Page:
Saturday, July 28, 2012

BofA Duped Me Into Loan Modification When It Really Wants To Foreclose, Says Texas Woman In Lawsuit

In Jefferson County, Texas, The Southeast Texas Record reports:

  • A woman claims Bank of America wrongly foreclosed on her property despite its agreement to work out a modification with her.

    Shayla Zuzukin claims that after she fell behind on her mortgage payments to Bank of America, it agreed to enter into a modification with her to allow her to catch up on her note.

    On April 23, Zuzukin had arranged to meet with representatives from Bank of America to discuss the modification, but no one from the company arrived at her home, according to the complaint filed June 29 in Jefferson County District Court.

    "However, and much to her shock and chagrin, plaintiff found out that defendants never actually intended to modify her note, misrepresented facts to her that led her to rely on their statements, only to receive notice from defendants that her house was going to be foreclosed on July 3, 2012," the suit states.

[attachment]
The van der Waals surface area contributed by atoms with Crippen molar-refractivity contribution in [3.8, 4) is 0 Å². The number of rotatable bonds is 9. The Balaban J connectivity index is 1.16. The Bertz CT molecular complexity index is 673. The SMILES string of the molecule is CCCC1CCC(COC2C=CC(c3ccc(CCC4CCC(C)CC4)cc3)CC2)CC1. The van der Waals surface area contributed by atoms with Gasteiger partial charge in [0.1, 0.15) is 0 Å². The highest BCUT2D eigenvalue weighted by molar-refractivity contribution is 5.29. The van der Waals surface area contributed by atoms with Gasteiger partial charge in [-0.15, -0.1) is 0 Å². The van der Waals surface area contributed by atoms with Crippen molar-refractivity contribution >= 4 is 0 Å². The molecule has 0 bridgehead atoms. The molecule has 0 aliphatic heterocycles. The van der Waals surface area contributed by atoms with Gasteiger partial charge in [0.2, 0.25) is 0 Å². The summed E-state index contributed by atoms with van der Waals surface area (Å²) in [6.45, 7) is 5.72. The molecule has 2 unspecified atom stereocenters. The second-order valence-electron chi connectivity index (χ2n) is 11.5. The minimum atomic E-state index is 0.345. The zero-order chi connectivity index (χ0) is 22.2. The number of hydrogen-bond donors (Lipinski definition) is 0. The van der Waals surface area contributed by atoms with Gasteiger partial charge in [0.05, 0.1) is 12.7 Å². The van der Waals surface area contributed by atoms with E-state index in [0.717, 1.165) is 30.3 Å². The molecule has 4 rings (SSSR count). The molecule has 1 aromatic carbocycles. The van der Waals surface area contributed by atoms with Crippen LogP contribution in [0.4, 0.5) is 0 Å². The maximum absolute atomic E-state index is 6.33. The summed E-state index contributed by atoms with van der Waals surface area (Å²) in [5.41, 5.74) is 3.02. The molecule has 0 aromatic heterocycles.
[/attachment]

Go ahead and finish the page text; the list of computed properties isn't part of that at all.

Since Zuzukin bought her home in March 2008, she has invested $30,000 and will lose all that money if the bank does foreclose on her property, the complaint says.

    Had she known of the bank's intentions, Zuzukin claims she would have made other plans instead of relying on a modification to help her out.

    She alleges breach of contract and misrepresentation against Bank of America. In her complaint, Zuzukin is seeking a temporary restraining order that prohibits the bank from foreclosing on her property and other relief the court deems just.

Flawed Design For Letter Used To Notify Homeowners Of Foreclosure Settlement Cash Impedes Response, Say Critics; Form Too Complex, Looks "Like A Scam"